Infrastructure code (IaC) has a problem that application code does not: changes outside of infrastructure code impact its ability to function as intended. I call this the shifting sand problem. The goal is for infrastructure code executions (of the same version) to always produce the same result. In this sense, we want infrastructure code executions to be "repeatable" in the same way we strive to make application builds repeatable. When IaC executions aren't repeatable, unplanned work is the result.
There are many sources of IaC shifting sand. I'll detail those sources and ways to mitigate the problem in this post.
Common IaC shifting sand sources are below. They are caused by a mixture of technology change and organization management procedures.
- Automatic dependency updates
- Cloud backend updates
- Right-hand/Left-hand issues
- Managing cloud assets from multiple sources
Configuring automatic dependency updates is the practice of using the latest version of IaC software or common IaC code revisions. Examples include Terraform and Cloud provider versions, common IaC code versions, virtual machine image versions, operating system updates, and many more. Most automatic updates are put in place as a convenience: developers want to avoid the additional work of upgrading the versions used. The problem is that breaking changes from these dependencies will cause IaC code not to function. Then unplanned work results and somebody will need to fix the issue, often at an inconvenient time with a looming deadline.
Some operating system and virtual machine image updates are security-related. Examples include anti-virus software updates, etc. This type of update is often unavoidable. Rather, the potential cost of delaying these updates can be considerable.
For avoidable automatic updates (not security-related), the best mitigation is to explicitly specify the versions of dependencies used. Never use 'latest' or the newest available. Let upgrades of dependencies be driven by changes needed for planned enhancements for end-users. Then the upgrade work is planned and scheduled as opposed to inconveniently timed.
For unavoidable automatic updates (e.g. security-related), early detection by automated testing is best. In addition, apply these updates in lower-level environments on a regular basis. Forcing such updates in lower-level environments first will increase the chance that issues not covered by automatic testing can be found before production.
Cloud backend updates are breaking changes introduced by cloud vendor software. While Cloud vendors do attempt to make their changes backward compatible, they don't always succeed. Without naming names, I've been in support calls with Cloud vendor technical support teams and seen them blackout product changes or frantically release product fixes. In addition, I've frequently had to frantically upgrade IaC code to accommodate Cloud vendor backend changes. As with the automatic update problem, unplanned (and inconveniently timed) work results.
Scheduled testing in a sandbox environment is the best mitigation strategy we've found. This strategy increases the chance of detection early before changes are actually needed in real environments. Depending on the components used, sandbox testing can be expensive to run. The more often sandbox testing is run, the earlier problems like this will be detected. Unfortunately, increased run frequency drives up costs.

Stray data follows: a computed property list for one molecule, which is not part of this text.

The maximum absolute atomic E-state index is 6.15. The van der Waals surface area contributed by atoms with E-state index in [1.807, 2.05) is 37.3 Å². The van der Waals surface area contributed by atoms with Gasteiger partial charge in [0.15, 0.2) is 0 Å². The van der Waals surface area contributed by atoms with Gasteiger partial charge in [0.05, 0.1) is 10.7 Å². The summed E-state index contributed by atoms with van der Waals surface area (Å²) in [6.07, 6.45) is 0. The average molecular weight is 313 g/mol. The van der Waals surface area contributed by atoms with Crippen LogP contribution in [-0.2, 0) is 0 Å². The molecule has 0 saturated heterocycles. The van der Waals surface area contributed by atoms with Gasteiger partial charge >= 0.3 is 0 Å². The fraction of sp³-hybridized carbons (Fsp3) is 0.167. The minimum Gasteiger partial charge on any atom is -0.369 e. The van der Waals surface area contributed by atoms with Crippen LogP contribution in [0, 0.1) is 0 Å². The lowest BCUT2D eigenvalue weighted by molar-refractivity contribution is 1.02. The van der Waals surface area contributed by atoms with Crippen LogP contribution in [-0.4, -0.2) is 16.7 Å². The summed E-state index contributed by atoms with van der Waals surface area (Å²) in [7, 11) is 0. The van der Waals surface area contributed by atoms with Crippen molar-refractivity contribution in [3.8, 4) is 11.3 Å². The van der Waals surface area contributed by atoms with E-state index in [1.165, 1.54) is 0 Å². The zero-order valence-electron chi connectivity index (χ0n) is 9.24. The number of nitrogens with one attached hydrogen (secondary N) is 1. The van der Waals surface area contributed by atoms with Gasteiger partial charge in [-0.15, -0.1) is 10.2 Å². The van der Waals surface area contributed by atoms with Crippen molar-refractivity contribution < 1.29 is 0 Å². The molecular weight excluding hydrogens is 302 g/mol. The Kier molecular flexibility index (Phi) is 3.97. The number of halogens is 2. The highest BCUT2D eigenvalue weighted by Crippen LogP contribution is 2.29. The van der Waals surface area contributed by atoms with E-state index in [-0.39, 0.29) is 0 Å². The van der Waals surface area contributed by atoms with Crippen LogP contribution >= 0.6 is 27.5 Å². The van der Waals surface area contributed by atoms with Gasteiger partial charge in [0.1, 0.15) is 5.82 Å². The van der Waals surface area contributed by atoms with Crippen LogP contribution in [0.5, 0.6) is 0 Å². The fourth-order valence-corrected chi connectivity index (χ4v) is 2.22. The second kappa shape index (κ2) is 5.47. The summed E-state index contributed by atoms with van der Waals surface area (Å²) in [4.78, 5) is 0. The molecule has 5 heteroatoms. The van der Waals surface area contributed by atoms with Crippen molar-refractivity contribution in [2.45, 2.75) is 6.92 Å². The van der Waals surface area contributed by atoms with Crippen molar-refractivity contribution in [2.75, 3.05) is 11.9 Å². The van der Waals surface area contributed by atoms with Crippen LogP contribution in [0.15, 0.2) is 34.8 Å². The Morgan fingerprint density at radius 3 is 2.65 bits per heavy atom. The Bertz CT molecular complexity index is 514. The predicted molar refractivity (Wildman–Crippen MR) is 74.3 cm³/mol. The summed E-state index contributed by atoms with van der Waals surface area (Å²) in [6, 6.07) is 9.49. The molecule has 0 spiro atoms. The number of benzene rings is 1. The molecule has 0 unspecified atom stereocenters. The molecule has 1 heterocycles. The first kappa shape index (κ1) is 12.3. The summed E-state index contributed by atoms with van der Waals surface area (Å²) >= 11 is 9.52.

Right-hand/left-hand issues are created within the organization itself where one department makes changes that have ramifications they don't see in other departments. One example I've seen frequently is a group in charge of making security policy changes effectively "breaks" IaC code maintained by other departments. In essence, tactics taken by that IaC code were no longer allowed. In this example, making the policy change is often necessary.
Early detection through scheduled sandbox testing (as described above) is the best mitigation strategy for the team maintaining IaC code for specific applications. The same tradeoff between frequency and cost applies.
Managing cloud assets from multiple sources occurs when something besides one IaC pipeline manages a cloud asset. The most frequent example is manual change. When developers manually change assets that are managed by IaC, often drift results. That is, the cloud asset, in reality, differs from what is in the IaC pipeline.
Another example is creating multiple IaC code bases to manage the same asset. I've seen this frequently in cloud asset tagging, which is frequently used for accounting charge-back purposes. Drift always results as multiple IaC code bases rarely come up with the same answer. As a result, all IaC code bases (except the one last executed) differ from reality.
Bottom line: ensure that one and only one IaC code base manages each cloud asset. This prevents configuration drift. It saves aggregation and labor in staff who are often left with the mystery of figuring out how that drift happened. This is a topic I might explore more completely in another article.
I hope this helps. I'm always interested in other types of problems you encounter maintaining IaC code. Thanks for taking the time to read this article.
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